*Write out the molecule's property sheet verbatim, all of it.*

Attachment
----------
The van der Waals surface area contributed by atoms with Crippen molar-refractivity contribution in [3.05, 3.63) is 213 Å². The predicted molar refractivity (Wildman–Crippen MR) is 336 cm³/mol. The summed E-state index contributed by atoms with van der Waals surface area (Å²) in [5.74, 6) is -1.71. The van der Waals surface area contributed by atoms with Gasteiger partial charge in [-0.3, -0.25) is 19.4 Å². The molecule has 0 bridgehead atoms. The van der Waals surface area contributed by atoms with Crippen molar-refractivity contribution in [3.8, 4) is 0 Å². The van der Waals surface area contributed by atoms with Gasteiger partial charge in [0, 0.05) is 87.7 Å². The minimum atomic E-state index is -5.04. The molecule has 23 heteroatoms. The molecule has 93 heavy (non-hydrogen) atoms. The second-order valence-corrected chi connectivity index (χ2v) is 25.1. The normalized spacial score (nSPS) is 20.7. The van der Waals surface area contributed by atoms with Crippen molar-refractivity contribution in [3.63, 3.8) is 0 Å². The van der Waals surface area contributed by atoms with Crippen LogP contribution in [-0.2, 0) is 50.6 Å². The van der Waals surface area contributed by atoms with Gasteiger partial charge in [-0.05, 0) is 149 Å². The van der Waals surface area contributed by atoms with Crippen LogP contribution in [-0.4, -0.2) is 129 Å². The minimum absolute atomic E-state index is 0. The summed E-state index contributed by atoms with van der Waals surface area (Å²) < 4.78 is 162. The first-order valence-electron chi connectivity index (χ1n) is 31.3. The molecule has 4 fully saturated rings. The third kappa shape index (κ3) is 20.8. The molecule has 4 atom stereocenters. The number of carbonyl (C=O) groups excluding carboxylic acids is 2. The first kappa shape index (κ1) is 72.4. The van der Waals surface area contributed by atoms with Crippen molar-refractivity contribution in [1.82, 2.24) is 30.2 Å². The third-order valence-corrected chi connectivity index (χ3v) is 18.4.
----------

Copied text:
The van der Waals surface area contributed by atoms with Crippen molar-refractivity contribution in [3.05, 3.63) is 213 Å². The predicted molar refractivity (Wildman–Crippen MR) is 336 cm³/mol. The summed E-state index contributed by atoms with van der Waals surface area (Å²) in [5.74, 6) is -1.71. The van der Waals surface area contributed by atoms with Gasteiger partial charge in [-0.3, -0.25) is 19.4 Å². The molecule has 0 bridgehead atoms. The van der Waals surface area contributed by atoms with Crippen molar-refractivity contribution in [3.8, 4) is 0 Å². The van der Waals surface area contributed by atoms with Gasteiger partial charge in [0, 0.05) is 87.7 Å². The minimum atomic E-state index is -5.04. The molecule has 23 heteroatoms. The molecule has 93 heavy (non-hydrogen) atoms. The second-order valence-corrected chi connectivity index (χ2v) is 25.1. The normalized spacial score (nSPS) is 20.7. The van der Waals surface area contributed by atoms with Crippen molar-refractivity contribution in [3.63, 3.8) is 0 Å². The van der Waals surface area contributed by atoms with Crippen LogP contribution in [-0.2, 0) is 50.6 Å². The van der Waals surface area contributed by atoms with Gasteiger partial charge in [-0.05, 0) is 149 Å². The van der Waals surface area contributed by atoms with Crippen LogP contribution in [-0.4, -0.2) is 129 Å². The minimum absolute atomic E-state index is 0. The summed E-state index contributed by atoms with van der Waals surface area (Å²) < 4.78 is 162. The first-order valence-electron chi connectivity index (χ1n) is 31.3. The molecule has 4 fully saturated rings. The third kappa shape index (κ3) is 20.8. The molecule has 4 atom stereocenters. The number of carbonyl (C=O) groups excluding carboxylic acids is 2. The first kappa shape index (κ1) is 72.4. The van der Waals surface area contributed by atoms with Crippen molar-refractivity contribution in [1.82, 2.24) is 30.2 Å². The third-order valence-corrected chi connectivity index (χ3v) is 18.4.